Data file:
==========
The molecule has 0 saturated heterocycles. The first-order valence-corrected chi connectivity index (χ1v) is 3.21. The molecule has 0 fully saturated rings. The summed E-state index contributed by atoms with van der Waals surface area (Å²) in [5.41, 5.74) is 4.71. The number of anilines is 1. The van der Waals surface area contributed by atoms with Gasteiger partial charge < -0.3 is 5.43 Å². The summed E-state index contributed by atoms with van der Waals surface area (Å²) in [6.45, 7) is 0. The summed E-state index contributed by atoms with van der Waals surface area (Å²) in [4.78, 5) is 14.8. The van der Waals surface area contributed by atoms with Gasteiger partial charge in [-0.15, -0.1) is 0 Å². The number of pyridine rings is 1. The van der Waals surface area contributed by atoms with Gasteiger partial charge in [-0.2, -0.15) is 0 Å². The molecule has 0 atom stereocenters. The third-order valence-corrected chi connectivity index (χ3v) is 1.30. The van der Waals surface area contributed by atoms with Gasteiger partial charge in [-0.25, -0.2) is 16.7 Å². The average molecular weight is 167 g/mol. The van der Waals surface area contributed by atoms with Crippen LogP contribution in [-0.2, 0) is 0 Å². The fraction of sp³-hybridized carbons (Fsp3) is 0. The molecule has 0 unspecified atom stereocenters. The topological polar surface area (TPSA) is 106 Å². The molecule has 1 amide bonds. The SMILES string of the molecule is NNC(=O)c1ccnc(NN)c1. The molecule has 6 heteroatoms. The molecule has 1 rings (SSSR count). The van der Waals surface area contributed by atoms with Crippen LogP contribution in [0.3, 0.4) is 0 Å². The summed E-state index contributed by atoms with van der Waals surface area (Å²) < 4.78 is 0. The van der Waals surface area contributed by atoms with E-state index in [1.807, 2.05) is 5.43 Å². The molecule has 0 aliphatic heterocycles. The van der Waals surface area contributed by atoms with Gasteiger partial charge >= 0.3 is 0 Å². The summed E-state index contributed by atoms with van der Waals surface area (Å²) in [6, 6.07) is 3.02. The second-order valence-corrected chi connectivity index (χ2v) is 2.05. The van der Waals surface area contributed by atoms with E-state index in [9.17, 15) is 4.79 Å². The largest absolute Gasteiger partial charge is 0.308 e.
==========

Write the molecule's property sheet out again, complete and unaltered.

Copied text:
The molecule has 0 saturated heterocycles. The first-order valence-corrected chi connectivity index (χ1v) is 3.21. The molecule has 0 fully saturated rings. The summed E-state index contributed by atoms with van der Waals surface area (Å²) in [5.41, 5.74) is 4.71. The number of anilines is 1. The van der Waals surface area contributed by atoms with Gasteiger partial charge < -0.3 is 5.43 Å². The summed E-state index contributed by atoms with van der Waals surface area (Å²) in [6.45, 7) is 0. The summed E-state index contributed by atoms with van der Waals surface area (Å²) in [4.78, 5) is 14.8. The van der Waals surface area contributed by atoms with Gasteiger partial charge in [-0.15, -0.1) is 0 Å². The number of pyridine rings is 1. The van der Waals surface area contributed by atoms with Gasteiger partial charge in [-0.2, -0.15) is 0 Å². The molecule has 0 atom stereocenters. The third-order valence-corrected chi connectivity index (χ3v) is 1.30. The van der Waals surface area contributed by atoms with Gasteiger partial charge in [-0.25, -0.2) is 16.7 Å². The average molecular weight is 167 g/mol. The van der Waals surface area contributed by atoms with Crippen LogP contribution in [-0.2, 0) is 0 Å². The fraction of sp³-hybridized carbons (Fsp3) is 0. The molecule has 0 unspecified atom stereocenters. The topological polar surface area (TPSA) is 106 Å². The molecule has 1 amide bonds. The SMILES string of the molecule is NNC(=O)c1ccnc(NN)c1. The molecule has 6 heteroatoms. The molecule has 1 rings (SSSR count). The van der Waals surface area contributed by atoms with Crippen LogP contribution in [0.3, 0.4) is 0 Å². The summed E-state index contributed by atoms with van der Waals surface area (Å²) < 4.78 is 0. The van der Waals surface area contributed by atoms with E-state index in [1.807, 2.05) is 5.43 Å². The molecule has 0 aliphatic heterocycles. The van der Waals surface area contributed by atoms with Gasteiger partial charge >= 0.3 is 0 Å². The summed E-state index contributed by atoms with van der Waals surface area (Å²) in [6, 6.07) is 3.02. The second-order valence-corrected chi connectivity index (χ2v) is 2.05. The van der Waals surface area contributed by atoms with E-state index in [9.17, 15) is 4.79 Å². The largest absolute Gasteiger partial charge is 0.308 e.